President Donald Trump was at the World Economic Forum in Davos, Switzerland, this week. Beijing sent Vice Premier Han Zheng. The 2020 theme for the forum is “Stakeholders for a Cohesive and Sustainable World.” The meeting is set to craft a blueprint for a new generation of technology, trade, and the “Fourth Industrial Revolution.” Whatever that language is intended to signify, it means that Davos will serve as a straw poll in the US-China contest over tomorrow’s global order.
Beijing comes in with something of a winning record. In 2017, Xi Jinping stole the show. He convinced those watching that Beijing would replace the US as the guardian of the free global order. He did not mention his emerging subversive plan to coopt the US-led international system, making it a tool for China’s interests and norms. Three years later, China’s ambitions are increasingly visible. Trade deal or no trade deal, their opposition to US values and interests is, too. Will the Davos audience defer to the United States or to a smooth, if authoritarian and fundamentally coercive, China? Will the two hew to the conciliatory language of the phase one trade deal or that of the conflict from which it stems?
The Davos litmus test is particularly significant. The US-China competition is a nation-state competition, but it is being fought on commercial grounds, through exchange rather than conflict, corporations rather than battleships. (US firms may or may not have internalized this fully. But China’s state-owned enterprises and national champions have.) The metrics in this contest are different from those of traditional geopolitics. They are also often missed.
So what else matters? What competitive dynamics should we be measuring in 2020, and how? The critical questions aren’t obvious and familiar: whether there will be a phase two trade deal or what capabilities Beijing will unveil at this year’s military parade. A new world order is forming—with respect to not only great power dynamics, but also technology, economics, international regulatory environments, energy, and communication. So the real 2020 questions lie in how players seize and shape the “trends of the times,” as the Chinese put it; how they influence the context for global trade, technology standards, military tools, and power projection of all forms.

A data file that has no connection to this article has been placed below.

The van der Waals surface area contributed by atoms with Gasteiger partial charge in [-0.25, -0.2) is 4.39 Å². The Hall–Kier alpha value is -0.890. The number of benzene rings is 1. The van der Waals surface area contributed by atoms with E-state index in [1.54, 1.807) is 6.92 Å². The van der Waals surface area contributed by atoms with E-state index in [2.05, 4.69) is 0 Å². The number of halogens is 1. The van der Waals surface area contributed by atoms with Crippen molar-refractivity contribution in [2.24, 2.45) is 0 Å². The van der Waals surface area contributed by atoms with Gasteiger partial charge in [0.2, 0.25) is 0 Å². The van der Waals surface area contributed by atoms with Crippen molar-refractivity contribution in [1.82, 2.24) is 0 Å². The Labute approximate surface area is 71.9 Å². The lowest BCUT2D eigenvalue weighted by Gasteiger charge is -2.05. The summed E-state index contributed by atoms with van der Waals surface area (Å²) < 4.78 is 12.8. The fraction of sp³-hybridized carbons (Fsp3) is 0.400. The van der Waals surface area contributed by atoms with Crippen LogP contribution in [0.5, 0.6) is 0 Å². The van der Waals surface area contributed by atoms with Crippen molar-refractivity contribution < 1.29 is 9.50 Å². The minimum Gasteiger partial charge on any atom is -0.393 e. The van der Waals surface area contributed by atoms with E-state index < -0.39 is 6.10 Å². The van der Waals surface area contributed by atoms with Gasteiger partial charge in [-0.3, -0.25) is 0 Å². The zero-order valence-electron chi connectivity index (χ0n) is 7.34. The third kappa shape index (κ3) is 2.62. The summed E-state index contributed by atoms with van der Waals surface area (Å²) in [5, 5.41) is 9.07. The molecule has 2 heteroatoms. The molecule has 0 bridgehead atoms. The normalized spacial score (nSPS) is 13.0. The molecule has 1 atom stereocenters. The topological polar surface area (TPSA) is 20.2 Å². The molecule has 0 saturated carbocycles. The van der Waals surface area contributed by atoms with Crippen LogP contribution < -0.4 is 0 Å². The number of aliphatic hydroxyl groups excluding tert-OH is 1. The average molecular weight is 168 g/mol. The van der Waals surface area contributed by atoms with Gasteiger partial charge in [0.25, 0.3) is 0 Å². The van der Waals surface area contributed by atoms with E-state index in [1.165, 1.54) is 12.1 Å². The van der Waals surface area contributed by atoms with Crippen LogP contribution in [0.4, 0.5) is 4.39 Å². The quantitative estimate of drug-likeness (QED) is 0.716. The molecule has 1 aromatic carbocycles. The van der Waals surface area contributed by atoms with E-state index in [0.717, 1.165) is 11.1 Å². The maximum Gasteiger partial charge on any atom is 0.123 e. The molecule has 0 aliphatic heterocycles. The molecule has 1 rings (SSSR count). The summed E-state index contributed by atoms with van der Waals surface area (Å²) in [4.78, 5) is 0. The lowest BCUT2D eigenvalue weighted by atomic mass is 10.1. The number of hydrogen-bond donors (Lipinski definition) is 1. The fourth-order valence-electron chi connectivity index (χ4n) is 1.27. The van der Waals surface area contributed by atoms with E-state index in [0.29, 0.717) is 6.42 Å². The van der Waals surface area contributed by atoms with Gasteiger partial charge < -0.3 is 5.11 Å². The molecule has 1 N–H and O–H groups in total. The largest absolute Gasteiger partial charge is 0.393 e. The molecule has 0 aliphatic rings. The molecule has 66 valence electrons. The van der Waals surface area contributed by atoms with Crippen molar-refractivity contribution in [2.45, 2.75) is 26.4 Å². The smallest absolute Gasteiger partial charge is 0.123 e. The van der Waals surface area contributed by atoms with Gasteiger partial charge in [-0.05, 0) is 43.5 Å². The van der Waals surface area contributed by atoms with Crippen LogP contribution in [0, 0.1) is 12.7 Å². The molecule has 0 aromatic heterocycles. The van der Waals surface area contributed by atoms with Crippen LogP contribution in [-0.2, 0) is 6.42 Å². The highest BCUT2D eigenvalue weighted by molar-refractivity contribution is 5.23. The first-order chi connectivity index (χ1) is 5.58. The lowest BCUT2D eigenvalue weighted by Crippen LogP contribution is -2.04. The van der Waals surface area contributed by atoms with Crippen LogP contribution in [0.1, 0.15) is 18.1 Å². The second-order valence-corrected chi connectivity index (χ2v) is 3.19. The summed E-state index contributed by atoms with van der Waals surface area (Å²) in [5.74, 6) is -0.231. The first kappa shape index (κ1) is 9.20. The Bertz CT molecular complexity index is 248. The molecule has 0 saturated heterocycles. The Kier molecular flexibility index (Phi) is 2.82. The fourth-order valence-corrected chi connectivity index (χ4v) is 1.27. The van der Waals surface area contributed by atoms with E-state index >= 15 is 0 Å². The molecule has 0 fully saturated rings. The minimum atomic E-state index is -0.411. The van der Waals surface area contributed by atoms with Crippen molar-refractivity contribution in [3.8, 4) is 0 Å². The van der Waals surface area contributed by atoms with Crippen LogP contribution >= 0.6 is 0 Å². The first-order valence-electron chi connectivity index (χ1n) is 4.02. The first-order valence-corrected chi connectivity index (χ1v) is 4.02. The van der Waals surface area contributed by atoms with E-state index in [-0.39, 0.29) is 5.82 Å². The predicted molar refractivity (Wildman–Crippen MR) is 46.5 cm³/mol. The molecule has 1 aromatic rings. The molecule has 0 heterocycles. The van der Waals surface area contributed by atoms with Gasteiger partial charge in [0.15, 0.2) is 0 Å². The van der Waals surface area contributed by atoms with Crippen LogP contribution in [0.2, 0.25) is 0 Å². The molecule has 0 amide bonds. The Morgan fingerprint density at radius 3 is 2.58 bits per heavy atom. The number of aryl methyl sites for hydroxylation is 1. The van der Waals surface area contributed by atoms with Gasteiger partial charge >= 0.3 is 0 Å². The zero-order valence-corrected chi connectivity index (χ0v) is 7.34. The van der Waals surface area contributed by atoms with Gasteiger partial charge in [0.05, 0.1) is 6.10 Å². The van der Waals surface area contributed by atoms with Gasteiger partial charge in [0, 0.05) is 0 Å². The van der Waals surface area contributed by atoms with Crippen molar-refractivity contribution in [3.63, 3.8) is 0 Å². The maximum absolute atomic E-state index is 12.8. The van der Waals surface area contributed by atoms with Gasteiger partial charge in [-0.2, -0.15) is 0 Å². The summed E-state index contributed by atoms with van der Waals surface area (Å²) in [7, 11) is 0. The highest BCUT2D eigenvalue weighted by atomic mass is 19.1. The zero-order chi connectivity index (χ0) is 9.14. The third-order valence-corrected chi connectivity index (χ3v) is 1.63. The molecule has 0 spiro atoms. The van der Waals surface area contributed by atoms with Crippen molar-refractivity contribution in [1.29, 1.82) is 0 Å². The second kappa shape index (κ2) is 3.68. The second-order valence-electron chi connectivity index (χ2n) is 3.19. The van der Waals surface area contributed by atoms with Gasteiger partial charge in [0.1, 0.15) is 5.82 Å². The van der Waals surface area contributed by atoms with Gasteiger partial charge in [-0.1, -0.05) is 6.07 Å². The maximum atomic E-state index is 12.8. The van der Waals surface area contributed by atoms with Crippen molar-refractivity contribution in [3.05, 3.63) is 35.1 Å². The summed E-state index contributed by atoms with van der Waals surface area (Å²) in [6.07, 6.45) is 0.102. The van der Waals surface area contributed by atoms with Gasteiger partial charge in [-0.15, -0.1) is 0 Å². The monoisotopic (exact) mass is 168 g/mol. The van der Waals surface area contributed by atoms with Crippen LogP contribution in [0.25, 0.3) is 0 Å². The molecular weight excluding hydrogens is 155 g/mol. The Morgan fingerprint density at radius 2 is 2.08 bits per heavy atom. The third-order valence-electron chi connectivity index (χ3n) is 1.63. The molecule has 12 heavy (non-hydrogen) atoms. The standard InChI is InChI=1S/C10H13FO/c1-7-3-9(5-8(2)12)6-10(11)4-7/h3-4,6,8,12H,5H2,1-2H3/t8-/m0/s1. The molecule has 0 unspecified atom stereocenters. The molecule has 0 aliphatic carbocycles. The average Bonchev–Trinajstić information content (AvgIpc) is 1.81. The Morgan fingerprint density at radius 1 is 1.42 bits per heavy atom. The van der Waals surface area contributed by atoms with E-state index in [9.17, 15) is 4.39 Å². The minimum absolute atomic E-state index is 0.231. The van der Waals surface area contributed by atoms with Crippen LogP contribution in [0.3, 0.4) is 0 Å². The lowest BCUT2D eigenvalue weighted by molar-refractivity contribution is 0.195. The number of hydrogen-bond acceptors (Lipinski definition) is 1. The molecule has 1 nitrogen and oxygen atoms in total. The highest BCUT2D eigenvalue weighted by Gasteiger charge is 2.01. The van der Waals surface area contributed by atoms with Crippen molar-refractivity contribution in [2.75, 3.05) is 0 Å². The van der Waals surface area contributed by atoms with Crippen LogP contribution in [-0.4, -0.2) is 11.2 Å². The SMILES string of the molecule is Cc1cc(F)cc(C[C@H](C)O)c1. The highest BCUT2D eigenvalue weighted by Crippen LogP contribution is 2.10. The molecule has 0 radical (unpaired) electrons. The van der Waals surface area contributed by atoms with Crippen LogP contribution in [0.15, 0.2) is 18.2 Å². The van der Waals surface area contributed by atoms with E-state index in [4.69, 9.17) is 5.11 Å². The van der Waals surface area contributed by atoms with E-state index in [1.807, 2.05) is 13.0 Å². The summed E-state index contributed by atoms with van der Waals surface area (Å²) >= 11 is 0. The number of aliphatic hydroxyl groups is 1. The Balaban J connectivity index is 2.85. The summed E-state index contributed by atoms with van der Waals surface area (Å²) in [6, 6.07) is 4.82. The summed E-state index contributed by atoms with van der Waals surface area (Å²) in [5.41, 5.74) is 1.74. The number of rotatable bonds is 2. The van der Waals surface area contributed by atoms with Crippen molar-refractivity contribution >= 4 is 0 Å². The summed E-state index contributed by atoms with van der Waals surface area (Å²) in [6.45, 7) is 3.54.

Here is a primer.
Beijing’s Bids on a New Industrial Revolution
Beijing’s “China Standards 2035” [中国标准2035] industrial plan, a program of standardization strategies, is slated to be completed this March. China Standards will lay out Beijing’s grand strategy to export international networks, rules, and platforms. The plan outlines explicitly what the Belt and Road Initiative (BRI), Made in China 2025, and “Go Out” all dance around: if data is the new oil, international standards are the new pipelines. China aims to control that infrastructure.
If China can set international standards, it can accomplish across all global industries and exchanges what the Bloomberg terminal does in financial markets: access information and innovation; control what data is disseminated to which users; define incentives and therefore actions. China won’t have to censor because people will tailor their behavior to suit Beijing’s system. It will not need to exercise military force because it will own the battlefield. Beijing’s goal is global interaction on China’s terms, under China’s control.
Battleground States: Europe Aligns?
A range of Chinese officials place Europe at the center of the network-based global competition. They project that if Europe splits with the US on information systems and commercial platforms, Beijing will win. China has already claimed foundational footholds in Europe’s 5G and fintech. It is making progress in internet standards and satellite networks, and the logistics systems underlying everything from trade to advanced manufacturing. Through subversive positioning and financial incentives, China has chipped away at the EU bloc. With the promise of consistency and short-term rewards, Beijing risks splitting transatlantic partnerships.
In July, the chair of the European Council of the EU will move from Croatia to Germany, from a guaranteed Chinese partner to a strained one. This transfer will come as Europe grapples with a continuing identity crisis. Watch whether the EU can form a united front. Watch what that front is—whether Europe tries to go at it alone or picks a side. And watch the boring, low-profile areas: port logistics, legal standards, postal systems. The shadows where Beijing makes its plays.
US Defensive Line: Protecting the Innovation Base
Beijing’s industrial strategy relies on obtaining innovation from elsewhere, then applying it cheaply and to scale. This applies everywhere from drones to LEGO. China asymmetrically manipulates US openness, assisted by the fact that American recourse—the rule of law, in general, and tools like the World Trade Organization’s (WTO) dispute settlement system, in particular—is slow, unwieldy, and easy to circumnavigate. (China is adept at simply swapping out its offending actor, renaming its offending policy, continuing its illicit activities while responses stall in courts.)
This year will see any number of bellwether intellectual property incidents: actions and reactions associated with The Cloud Hopper Attack, Ma Xiaohong’s North Korea proliferation, and accusations against Huawei. But the real story isn’t how those cases are resolved. It’s whether the US gets wise to the Chinese industrial policy behind them and responds to scale. There will always be more Ma Xiaohongs. Does the US keep cutting heads off the Hydra? Or does it start responding at an institutional level, proactively protecting US firms, or defending, and even reconstituting, key supply chains?